Nunzio Saviano was thinking about how he could make some waves on social media. The salon owner and hairstylist, like many of his peers, closed his salon’s doors during the spring and summer months, and while clients are still coming in, business is down. In the fall he decided to begin creating videos for TikTok, the social media platform he sees his teen son visit often. Nunzio also wanted to get on the platform while it’s hot, admitting to starting on Instagram a little late.

One afternoon in November a model he booked for a styling session entered his eponymous salon, located on 768 Madison Avenue, and asked for curtain bangs—a style where the bangs are parted down the middle, framing the face. Nunzio was surprised at the request. “Usually, models want something very simple. But she asked for curtain bangs, which were popular two or three years ago.” He proceeded to cut her hair, video it, and edit the video down to 15 seconds, the length of time he learned was most appealing to viewers. And what happened next is every poster’s dream:  the video went viral.  “It just exploded. And I don’t know why. But it got 400,000 views,” he said.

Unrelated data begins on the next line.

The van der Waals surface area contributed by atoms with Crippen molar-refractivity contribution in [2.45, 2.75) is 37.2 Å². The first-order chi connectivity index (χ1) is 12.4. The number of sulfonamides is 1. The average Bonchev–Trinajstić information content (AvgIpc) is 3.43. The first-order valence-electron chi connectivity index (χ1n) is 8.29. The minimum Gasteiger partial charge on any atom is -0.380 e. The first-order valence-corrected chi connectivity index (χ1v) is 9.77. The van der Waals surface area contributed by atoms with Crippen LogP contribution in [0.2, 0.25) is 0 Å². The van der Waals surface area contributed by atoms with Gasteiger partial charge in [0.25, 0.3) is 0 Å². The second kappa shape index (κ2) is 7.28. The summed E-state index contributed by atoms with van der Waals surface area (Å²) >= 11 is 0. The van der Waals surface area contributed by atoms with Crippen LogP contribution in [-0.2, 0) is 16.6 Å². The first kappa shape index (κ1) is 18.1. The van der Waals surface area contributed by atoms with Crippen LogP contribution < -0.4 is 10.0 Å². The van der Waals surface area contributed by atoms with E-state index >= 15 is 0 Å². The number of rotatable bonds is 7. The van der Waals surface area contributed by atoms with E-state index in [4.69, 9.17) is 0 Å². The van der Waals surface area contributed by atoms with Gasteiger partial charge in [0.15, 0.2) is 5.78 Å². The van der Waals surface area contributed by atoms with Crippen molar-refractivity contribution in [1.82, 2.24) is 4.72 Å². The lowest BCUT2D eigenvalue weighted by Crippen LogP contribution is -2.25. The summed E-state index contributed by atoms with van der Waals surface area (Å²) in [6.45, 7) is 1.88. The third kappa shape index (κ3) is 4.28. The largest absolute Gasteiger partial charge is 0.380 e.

The attention has boosted interest in his salon and visits to his website. “Not all my videos are that viewed, but I’m realizing it’s not just teenagers who are on TikTok, it’s a lot of men and women in their 40s,” he said.

Nunzio has continued with the videos, posting almost every day. He’s hoping for another windfall of views—but it’s not something you can just create.

“It’s hard to determine the exact impact TikTok has had on the business due to COVID19, but we have seen a newer, younger clientele booking appointments and we have received an influx of phone calls inquiring about pricing. I definitely feel it’s boosting momentum and awareness as my social media has increased both for the salon and myself, which is a great thing,” said Nunzio.